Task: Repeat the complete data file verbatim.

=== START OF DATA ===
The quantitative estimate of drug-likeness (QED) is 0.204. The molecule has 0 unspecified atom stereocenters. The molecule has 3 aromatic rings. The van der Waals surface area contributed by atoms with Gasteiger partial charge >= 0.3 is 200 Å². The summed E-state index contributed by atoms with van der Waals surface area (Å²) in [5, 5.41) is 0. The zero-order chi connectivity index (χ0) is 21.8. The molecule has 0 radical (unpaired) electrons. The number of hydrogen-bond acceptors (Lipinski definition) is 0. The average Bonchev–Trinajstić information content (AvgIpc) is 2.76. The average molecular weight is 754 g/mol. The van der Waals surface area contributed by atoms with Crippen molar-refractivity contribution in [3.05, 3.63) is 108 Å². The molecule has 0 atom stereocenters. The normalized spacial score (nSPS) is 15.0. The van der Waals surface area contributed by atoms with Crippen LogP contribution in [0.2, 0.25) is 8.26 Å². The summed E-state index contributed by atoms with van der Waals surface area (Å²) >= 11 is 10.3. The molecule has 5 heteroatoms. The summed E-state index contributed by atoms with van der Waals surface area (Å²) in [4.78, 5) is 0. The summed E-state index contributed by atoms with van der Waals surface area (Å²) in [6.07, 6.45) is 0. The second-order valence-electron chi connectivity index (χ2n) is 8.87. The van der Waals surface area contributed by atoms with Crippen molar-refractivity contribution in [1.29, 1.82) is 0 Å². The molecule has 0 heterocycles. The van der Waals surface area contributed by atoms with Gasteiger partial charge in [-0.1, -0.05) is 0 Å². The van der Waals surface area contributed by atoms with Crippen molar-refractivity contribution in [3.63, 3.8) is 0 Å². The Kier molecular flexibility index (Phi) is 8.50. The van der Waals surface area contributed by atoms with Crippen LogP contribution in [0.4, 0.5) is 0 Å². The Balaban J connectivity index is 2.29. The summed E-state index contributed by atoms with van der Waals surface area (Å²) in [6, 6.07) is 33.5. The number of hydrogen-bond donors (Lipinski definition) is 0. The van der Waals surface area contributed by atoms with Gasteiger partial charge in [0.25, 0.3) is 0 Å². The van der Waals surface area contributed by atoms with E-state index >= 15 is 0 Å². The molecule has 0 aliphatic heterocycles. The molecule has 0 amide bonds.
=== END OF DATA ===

The quantitative estimate of drug-likeness (QED) is 0.204. The molecule has 0 unspecified atom stereocenters. The molecule has 3 aromatic rings. The van der Waals surface area contributed by atoms with Gasteiger partial charge >= 0.3 is 200 Å². The summed E-state index contributed by atoms with van der Waals surface area (Å²) in [5, 5.41) is 0. The zero-order chi connectivity index (χ0) is 21.8. The molecule has 0 radical (unpaired) electrons. The number of hydrogen-bond acceptors (Lipinski definition) is 0. The average Bonchev–Trinajstić information content (AvgIpc) is 2.76. The average molecular weight is 754 g/mol. The van der Waals surface area contributed by atoms with Crippen molar-refractivity contribution in [3.05, 3.63) is 108 Å². The molecule has 0 atom stereocenters. The normalized spacial score (nSPS) is 15.0. The van der Waals surface area contributed by atoms with Crippen LogP contribution in [0.2, 0.25) is 8.26 Å². The summed E-state index contributed by atoms with van der Waals surface area (Å²) >= 11 is 10.3. The molecule has 5 heteroatoms. The summed E-state index contributed by atoms with van der Waals surface area (Å²) in [4.78, 5) is 0. The summed E-state index contributed by atoms with van der Waals surface area (Å²) in [6.07, 6.45) is 0. The second-order valence-electron chi connectivity index (χ2n) is 8.87. The van der Waals surface area contributed by atoms with Crippen molar-refractivity contribution in [1.29, 1.82) is 0 Å². The molecule has 0 heterocycles. The van der Waals surface area contributed by atoms with Gasteiger partial charge in [-0.1, -0.05) is 0 Å². The van der Waals surface area contributed by atoms with Crippen molar-refractivity contribution in [3.63, 3.8) is 0 Å². The Kier molecular flexibility index (Phi) is 8.50. The van der Waals surface area contributed by atoms with Crippen LogP contribution in [0.4, 0.5) is 0 Å². The Balaban J connectivity index is 2.29. The summed E-state index contributed by atoms with van der Waals surface area (Å²) in [6, 6.07) is 33.5. The number of hydrogen-bond donors (Lipinski definition) is 0. The van der Waals surface area contributed by atoms with Gasteiger partial charge in [0.25, 0.3) is 0 Å². The van der Waals surface area contributed by atoms with E-state index >= 15 is 0 Å². The molecule has 0 aliphatic heterocycles. The molecule has 0 amide bonds.